If that surprises you, then the video at http://www.phys.unsw.edu.au/~jw/superheating.html will probably blow your mind. Water can apparently remain a liquid at up to 374°C if you treat it right.

    Given the context, I'm not entirely surprised that you didn't notice that the tap in question wasn't in a microwave. Or (to counteract the next argument) that it was under substantially under more than 1 atmosphere of pressure.

    But do carry on....



  • @PJH said:

    Given the context, I'm not entirely surprised that you didn't notice that the tap in question wasn't in a microwave. Or (to counteract the next argument) that it was under substantially under more than 1 atmosphere of pressure.

    But do carry on....

    How do you know the entire building isn't a hyperbaric diving vessel located at the bottom of the Mariana Trench?



  • @PJH said:

    @_moz said:

    @Lingerance said:

    @Justice said:
    Filed under: Who designed those stupid 190º water taps anyway? Somebody who didn't like having their instant noodles cooked all the way?
    I don't know, I'm surprised that H2O is still capable of remaining a liquid at that temperature.

    If that surprises you, then the video at http://www.phys.unsw.edu.au/~jw/superheating.html will probably blow your mind. Water can apparently remain a liquid at up to 374°C if you treat it right.

    Given the context, I'm not entirely surprised that you didn't notice that the tap in question wasn't in a microwave. Or (to counteract the next argument) that it was under substantially under more than 1 atmosphere of pressure.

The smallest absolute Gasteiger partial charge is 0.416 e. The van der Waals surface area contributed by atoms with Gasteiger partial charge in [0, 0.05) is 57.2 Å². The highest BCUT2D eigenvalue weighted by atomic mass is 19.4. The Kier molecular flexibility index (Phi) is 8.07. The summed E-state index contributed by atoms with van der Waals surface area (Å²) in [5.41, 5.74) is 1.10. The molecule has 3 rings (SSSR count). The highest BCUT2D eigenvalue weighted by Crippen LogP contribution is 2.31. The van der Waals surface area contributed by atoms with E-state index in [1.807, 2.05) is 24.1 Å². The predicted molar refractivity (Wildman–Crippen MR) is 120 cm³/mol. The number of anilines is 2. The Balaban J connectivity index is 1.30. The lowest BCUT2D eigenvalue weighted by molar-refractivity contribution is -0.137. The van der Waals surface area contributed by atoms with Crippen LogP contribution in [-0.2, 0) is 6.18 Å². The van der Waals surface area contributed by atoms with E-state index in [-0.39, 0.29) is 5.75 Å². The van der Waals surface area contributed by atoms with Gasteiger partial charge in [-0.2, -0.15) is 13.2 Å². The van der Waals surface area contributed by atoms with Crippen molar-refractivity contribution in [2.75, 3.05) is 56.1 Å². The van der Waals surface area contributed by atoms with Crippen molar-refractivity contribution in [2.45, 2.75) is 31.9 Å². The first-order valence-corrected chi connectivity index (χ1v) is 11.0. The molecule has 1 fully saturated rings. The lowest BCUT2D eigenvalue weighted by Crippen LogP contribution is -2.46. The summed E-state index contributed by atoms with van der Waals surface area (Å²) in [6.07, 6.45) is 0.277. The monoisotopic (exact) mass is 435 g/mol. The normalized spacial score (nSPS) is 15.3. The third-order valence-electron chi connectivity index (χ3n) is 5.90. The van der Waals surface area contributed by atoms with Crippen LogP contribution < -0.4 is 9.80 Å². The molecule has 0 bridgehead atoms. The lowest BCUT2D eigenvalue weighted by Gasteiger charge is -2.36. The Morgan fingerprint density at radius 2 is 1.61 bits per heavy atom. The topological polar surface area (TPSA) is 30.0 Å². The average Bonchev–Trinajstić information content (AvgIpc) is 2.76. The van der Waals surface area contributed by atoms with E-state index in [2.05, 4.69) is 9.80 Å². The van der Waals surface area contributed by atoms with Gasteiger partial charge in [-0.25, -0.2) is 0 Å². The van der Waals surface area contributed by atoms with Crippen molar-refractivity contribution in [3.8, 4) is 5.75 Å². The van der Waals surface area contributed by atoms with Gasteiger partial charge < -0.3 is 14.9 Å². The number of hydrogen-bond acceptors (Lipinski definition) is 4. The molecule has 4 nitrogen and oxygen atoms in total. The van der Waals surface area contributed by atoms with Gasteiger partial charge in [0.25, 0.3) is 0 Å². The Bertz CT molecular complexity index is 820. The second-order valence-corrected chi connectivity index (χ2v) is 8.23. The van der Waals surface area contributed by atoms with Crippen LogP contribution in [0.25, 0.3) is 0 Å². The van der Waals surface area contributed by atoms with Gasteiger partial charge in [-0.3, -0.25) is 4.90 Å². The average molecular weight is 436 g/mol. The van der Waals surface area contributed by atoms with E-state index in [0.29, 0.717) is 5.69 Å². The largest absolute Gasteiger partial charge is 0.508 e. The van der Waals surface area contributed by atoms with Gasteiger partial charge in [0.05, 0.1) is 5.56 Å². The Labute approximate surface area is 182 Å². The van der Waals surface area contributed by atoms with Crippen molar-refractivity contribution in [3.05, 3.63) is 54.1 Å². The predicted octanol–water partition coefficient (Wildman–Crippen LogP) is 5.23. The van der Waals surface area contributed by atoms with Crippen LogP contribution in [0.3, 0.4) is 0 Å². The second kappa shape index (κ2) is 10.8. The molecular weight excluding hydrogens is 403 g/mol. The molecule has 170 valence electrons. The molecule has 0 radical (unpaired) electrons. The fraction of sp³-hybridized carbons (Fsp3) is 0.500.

But do carry on....

    I'm pleased to hear it. Those who are not able to take things in context must find the world an endlessly surprising place.



  • @DescentJS said:

    @Lingerance said:

    @PJH said:
    Why? Boiling point is 212 (in Fahrenheit, which is the scale I assumed the OP was talking about. As opposed to, say, Celsius or Rankine.)
    The unit of mesurement is notably absent.

    The specific types of taps he is refering to is specifically labeled as "190°" taps. 

     

    I've always known them as "Zip taps". I used to work where they had them over a normal sink. The blue side actually puts out cold (as in <8°C) water, and the whole thing is filtered.



  • @Zemm said:

    I've always known them as "Zip taps".

    Who would name a faucet after a proprietary, high-density floppy disk technology that was obsolete a decade ago?

     

    @Zemm said:

    The blue side actually puts out cold (as in <8°...

    OMG IT WOULD BE SOLID ICE--

     

    @Zemm said:

    ...C) water, and the whole thing is filtered.

    Oh.



  • @Zemm said:

    cold (as in <8ºC) water
    So it's water so cold it can make a clown sad?



  • @Zecc said:

    @Zemm said:

    cold (as in <8ºC) water
    So it's water so cold it can make a clown sad?

     

    A clown with really cool sunglasses!



  • @dhromed said:

    @Zecc said:

    @Zemm said:

    cold (as in <8ºC) water
    So it's water so cold it can make a clown sad?

     

    A clown with really cool sunglasses!

    Or Elton John in a dunce cap.



  • @bstorer said:

    @OzPeter said:

    What??? water has calories now??? [heads off to gym to do another hour on the treadmill to burn off the water I drank during yesterday's workout]
    You can lose a lot of weight if you stop consuming liquids, thanks to a process known as "decomposition."

    Personally I prefer Jimmy Tango's Fat busters Regimen myself.